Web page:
As it turns out, audiences are going to the movies less but spending more. The average price of a 3D ticket is about $3 dollars more per seat, good news for the media industry, bad news for consumers, but the bad news doesn’t stop there. As of today there has been no large-scale studies done regarding how 3D technology affects human eyesight. There have been reports that people are experiencing headaches, nausea and in some extreme cases seizures and death. Sounds a bit dangerous just for a 90-minute visual orgy.

Clearly the industry thinks that 3D is the way of the future. Samsung predicts the sale of 6 million 3D TVs this year, up six fold from last year. Additionally, Nintendo, just released its new handheld device the 3DS, promising to let gamers experience 3D games without the help of special glasses and even has a camera allowing users to take 3D photos. But, interestingly, Nintendo did issue a warning saying that children under the age of 6 could experience stunted eye development and damage if using the 3D feature. Seizures, stunted eye development and damage, sounds like there needs to be more research, but as mentioned earlier, no large scale research has been done, except by the companies that created these devices and guess what, those findings aren’t public. What a surprise.

What a great idea, lets throw millions of dollars behind a rebooted technology without any understanding of how it affects human physiology. Why would companies be spending so much cash to push a technology that is untested and causes discomfort in its target audience? Perhaps its because they think they can get more money out of consumers for this “new and improved” technology regardless of the danger it poses. Or perhaps they are so impressed with themselves by reviving the corpse of this old, and quite frankly, cheesy technology that they don’t see the potential for harm. The quote from Dreamworks Animation CEO Jeff Katzenberg who calls 3D "the greatest innovation that's happened for the movie theaters and for moviegoers since color,” would definitely support the latter.

Not surprisingly, Nintendo later retracted its warning, under pressure from a New York Times article speculating that they did not have the creditability to issue such a warning because they are not scientists, and that playing 3D games and watching 3D TV probably isn’t all that bad for you. Though doctors all agree that limited time in front of these devices, no longer than an hour at a time, is the best way to avoid damage or discomfort. Ironically this comes on the heals of another study indicating that teens between the ages of 8 – 18 are consuming media at a rate of 10 hours and 45 minutes a day. More than a 1/2 of their waking hours in front of some kind of electronic device. So much for moderation. Check out the study here.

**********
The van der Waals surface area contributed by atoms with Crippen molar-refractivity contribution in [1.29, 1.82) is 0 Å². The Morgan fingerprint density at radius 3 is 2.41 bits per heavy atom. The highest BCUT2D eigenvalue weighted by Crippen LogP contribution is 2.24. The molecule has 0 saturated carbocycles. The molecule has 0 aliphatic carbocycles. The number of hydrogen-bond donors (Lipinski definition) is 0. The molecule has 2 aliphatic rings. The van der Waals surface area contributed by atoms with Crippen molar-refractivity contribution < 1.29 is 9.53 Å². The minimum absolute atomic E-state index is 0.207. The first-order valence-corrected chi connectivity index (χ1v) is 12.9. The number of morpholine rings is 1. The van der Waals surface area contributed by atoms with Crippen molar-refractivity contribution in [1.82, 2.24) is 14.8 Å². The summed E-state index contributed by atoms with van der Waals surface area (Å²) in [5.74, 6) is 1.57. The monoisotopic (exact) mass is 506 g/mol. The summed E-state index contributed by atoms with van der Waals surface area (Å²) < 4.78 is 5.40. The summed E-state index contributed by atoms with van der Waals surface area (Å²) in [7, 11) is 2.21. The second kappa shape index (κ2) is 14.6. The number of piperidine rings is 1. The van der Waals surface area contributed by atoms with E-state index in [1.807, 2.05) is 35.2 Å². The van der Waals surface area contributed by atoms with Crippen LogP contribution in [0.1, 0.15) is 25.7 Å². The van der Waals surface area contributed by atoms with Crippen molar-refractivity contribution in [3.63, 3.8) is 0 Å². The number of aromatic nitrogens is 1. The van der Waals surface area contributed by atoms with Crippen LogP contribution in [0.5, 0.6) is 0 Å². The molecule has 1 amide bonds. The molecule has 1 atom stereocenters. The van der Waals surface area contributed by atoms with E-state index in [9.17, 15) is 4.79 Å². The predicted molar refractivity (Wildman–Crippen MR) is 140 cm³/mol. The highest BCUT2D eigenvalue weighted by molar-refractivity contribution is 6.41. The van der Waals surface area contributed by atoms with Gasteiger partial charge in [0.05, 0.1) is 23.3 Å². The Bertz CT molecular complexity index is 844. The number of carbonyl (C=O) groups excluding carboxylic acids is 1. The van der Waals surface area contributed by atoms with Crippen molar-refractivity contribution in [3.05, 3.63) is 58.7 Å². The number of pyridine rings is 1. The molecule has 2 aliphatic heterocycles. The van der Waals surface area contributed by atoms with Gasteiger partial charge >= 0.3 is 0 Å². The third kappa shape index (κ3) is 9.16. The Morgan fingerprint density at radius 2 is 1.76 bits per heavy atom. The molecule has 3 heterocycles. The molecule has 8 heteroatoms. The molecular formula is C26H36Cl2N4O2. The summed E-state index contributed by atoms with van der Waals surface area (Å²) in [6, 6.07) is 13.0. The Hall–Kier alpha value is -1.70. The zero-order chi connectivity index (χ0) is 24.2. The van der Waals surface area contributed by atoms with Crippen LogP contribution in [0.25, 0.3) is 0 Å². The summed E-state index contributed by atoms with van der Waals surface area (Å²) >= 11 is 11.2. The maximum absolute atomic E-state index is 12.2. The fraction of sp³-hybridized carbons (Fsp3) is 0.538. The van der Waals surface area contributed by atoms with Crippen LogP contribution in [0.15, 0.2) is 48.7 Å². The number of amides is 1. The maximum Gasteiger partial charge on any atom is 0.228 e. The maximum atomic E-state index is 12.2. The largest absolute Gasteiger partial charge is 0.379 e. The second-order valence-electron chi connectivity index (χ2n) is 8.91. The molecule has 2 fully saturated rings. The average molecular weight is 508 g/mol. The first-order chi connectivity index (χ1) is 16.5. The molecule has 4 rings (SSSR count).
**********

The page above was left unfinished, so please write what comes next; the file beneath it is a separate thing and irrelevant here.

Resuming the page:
So, next time you spend 15 dollars to see the latest two and a half hour 3D smorgasbord of visual delights remember the Taiwanese man who suffered a brain aneurism and died last year from overstimulation after seeing James Camerons “Avatar”, it might you think twice about what an extra dimension is worth to you.

Tuesday, January 11


The blog is on hiatus this week whilest I move to New York City! Wahooo!

But in the meantime please check out this new blog I ve been listening to, Doug Loves Movies. Love doug benson, hilarious comedian extraordinaire, know for such groundbreaking shows as the benson interruption and think piece movies like super high me. Well it turns out doug isn't just a stand up stoner, he also shares a passion with me, movies. good movies. Doug brings on guests the discuss film and play the Leonard Maltin game, what more could you want.

Saturday, January 1


So it’s a new year. With new promises of adventure and abandon. I’ve been neglecting this blog as of late. I’ve been struggling with what to put in here, and what kind of outlet it could be. In this New Year I am trying to commit to weekly posts, but as you may know, that’s how this whole endeavor started.